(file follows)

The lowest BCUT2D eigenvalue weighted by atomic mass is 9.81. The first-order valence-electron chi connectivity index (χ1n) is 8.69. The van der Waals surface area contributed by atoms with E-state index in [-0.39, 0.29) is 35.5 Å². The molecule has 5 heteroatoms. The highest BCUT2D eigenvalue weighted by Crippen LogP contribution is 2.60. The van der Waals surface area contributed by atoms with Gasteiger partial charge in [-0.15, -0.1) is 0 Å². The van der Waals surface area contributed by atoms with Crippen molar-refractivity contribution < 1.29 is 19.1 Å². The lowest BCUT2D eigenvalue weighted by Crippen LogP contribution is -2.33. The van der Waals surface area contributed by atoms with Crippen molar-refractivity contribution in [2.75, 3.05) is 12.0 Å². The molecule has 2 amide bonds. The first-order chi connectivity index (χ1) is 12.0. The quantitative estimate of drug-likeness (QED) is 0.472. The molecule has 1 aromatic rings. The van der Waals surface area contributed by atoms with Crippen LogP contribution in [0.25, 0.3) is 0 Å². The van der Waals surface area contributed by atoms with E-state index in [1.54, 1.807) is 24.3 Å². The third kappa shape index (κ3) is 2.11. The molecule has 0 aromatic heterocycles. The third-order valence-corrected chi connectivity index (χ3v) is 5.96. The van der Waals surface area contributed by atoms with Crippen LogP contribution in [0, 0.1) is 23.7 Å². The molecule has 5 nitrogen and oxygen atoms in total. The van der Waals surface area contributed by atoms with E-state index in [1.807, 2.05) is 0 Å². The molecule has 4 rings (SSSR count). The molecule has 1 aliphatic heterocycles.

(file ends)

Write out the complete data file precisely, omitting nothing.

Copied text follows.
The lowest BCUT2D eigenvalue weighted by atomic mass is 9.81. The first-order valence-electron chi connectivity index (χ1n) is 8.69. The van der Waals surface area contributed by atoms with E-state index in [-0.39, 0.29) is 35.5 Å². The molecule has 5 heteroatoms. The highest BCUT2D eigenvalue weighted by Crippen LogP contribution is 2.60. The van der Waals surface area contributed by atoms with Gasteiger partial charge in [-0.15, -0.1) is 0 Å². The van der Waals surface area contributed by atoms with Crippen molar-refractivity contribution < 1.29 is 19.1 Å². The lowest BCUT2D eigenvalue weighted by Crippen LogP contribution is -2.33. The van der Waals surface area contributed by atoms with Crippen molar-refractivity contribution in [2.75, 3.05) is 12.0 Å². The molecule has 2 amide bonds. The first-order chi connectivity index (χ1) is 12.0. The quantitative estimate of drug-likeness (QED) is 0.472. The molecule has 1 aromatic rings. The van der Waals surface area contributed by atoms with Crippen LogP contribution in [0.25, 0.3) is 0 Å². The van der Waals surface area contributed by atoms with E-state index in [1.54, 1.807) is 24.3 Å². The third kappa shape index (κ3) is 2.11. The molecule has 0 aromatic heterocycles. The third-order valence-corrected chi connectivity index (χ3v) is 5.96. The van der Waals surface area contributed by atoms with Crippen LogP contribution in [0, 0.1) is 23.7 Å². The molecule has 5 nitrogen and oxygen atoms in total. The van der Waals surface area contributed by atoms with E-state index in [1.807, 2.05) is 0 Å². The molecule has 4 rings (SSSR count). The molecule has 1 aliphatic heterocycles.